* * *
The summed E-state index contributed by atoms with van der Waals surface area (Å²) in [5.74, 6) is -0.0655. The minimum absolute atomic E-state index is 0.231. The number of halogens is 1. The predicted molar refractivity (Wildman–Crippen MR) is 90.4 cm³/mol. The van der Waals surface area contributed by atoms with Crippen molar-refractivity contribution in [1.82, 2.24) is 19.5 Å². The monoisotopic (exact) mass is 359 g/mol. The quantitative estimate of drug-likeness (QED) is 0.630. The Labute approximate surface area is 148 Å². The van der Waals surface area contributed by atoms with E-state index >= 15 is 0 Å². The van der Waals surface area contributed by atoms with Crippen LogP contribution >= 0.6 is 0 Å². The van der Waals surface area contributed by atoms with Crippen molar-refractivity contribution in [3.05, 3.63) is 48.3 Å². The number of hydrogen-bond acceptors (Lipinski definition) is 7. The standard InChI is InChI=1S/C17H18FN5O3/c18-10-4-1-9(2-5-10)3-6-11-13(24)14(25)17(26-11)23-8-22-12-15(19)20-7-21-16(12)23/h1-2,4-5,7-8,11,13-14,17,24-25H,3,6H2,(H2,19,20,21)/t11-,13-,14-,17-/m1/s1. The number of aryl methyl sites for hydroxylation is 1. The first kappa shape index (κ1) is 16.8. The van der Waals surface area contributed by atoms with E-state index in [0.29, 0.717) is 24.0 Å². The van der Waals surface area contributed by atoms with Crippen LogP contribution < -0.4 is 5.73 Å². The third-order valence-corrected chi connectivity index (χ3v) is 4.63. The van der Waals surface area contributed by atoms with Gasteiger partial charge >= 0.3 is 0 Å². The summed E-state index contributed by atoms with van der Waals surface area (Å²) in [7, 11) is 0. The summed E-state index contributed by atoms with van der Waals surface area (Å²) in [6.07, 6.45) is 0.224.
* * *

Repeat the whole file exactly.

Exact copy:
The summed E-state index contributed by atoms with van der Waals surface area (Å²) in [5.74, 6) is -0.0655. The minimum absolute atomic E-state index is 0.231. The number of halogens is 1. The predicted molar refractivity (Wildman–Crippen MR) is 90.4 cm³/mol. The van der Waals surface area contributed by atoms with Crippen molar-refractivity contribution in [1.82, 2.24) is 19.5 Å². The monoisotopic (exact) mass is 359 g/mol. The quantitative estimate of drug-likeness (QED) is 0.630. The Labute approximate surface area is 148 Å². The van der Waals surface area contributed by atoms with E-state index >= 15 is 0 Å². The van der Waals surface area contributed by atoms with Crippen LogP contribution >= 0.6 is 0 Å². The van der Waals surface area contributed by atoms with Crippen molar-refractivity contribution in [3.05, 3.63) is 48.3 Å². The number of hydrogen-bond acceptors (Lipinski definition) is 7. The standard InChI is InChI=1S/C17H18FN5O3/c18-10-4-1-9(2-5-10)3-6-11-13(24)14(25)17(26-11)23-8-22-12-15(19)20-7-21-16(12)23/h1-2,4-5,7-8,11,13-14,17,24-25H,3,6H2,(H2,19,20,21)/t11-,13-,14-,17-/m1/s1. The number of aryl methyl sites for hydroxylation is 1. The first kappa shape index (κ1) is 16.8. The van der Waals surface area contributed by atoms with E-state index in [0.29, 0.717) is 24.0 Å². The van der Waals surface area contributed by atoms with Crippen LogP contribution < -0.4 is 5.73 Å². The third-order valence-corrected chi connectivity index (χ3v) is 4.63. The van der Waals surface area contributed by atoms with Gasteiger partial charge >= 0.3 is 0 Å². The summed E-state index contributed by atoms with van der Waals surface area (Å²) in [7, 11) is 0. The summed E-state index contributed by atoms with van der Waals surface area (Å²) in [6.07, 6.45) is 0.224.